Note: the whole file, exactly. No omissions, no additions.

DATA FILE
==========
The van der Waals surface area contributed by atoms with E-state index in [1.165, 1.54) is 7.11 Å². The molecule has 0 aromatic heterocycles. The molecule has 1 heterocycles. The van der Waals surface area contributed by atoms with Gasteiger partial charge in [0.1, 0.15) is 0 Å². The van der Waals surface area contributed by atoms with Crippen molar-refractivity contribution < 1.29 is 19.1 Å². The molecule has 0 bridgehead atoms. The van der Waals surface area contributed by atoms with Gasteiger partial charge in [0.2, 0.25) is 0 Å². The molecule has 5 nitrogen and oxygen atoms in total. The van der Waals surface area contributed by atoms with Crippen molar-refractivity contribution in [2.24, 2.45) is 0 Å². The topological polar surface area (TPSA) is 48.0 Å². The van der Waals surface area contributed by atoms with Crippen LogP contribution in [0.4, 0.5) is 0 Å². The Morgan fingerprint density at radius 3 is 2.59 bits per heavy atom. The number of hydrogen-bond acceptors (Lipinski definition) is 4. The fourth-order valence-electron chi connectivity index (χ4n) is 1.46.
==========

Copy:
The van der Waals surface area contributed by atoms with E-state index in [1.165, 1.54) is 7.11 Å². The molecule has 0 aromatic heterocycles. The molecule has 1 heterocycles. The van der Waals surface area contributed by atoms with Gasteiger partial charge in [0.1, 0.15) is 0 Å². The van der Waals surface area contributed by atoms with Crippen molar-refractivity contribution < 1.29 is 19.1 Å². The molecule has 0 bridgehead atoms. The van der Waals surface area contributed by atoms with Gasteiger partial charge in [0.2, 0.25) is 0 Å². The molecule has 5 nitrogen and oxygen atoms in total. The van der Waals surface area contributed by atoms with Crippen molar-refractivity contribution in [2.24, 2.45) is 0 Å². The topological polar surface area (TPSA) is 48.0 Å². The van der Waals surface area contributed by atoms with Crippen LogP contribution in [0.4, 0.5) is 0 Å². The Morgan fingerprint density at radius 3 is 2.59 bits per heavy atom. The number of hydrogen-bond acceptors (Lipinski definition) is 4. The fourth-order valence-electron chi connectivity index (χ4n) is 1.46.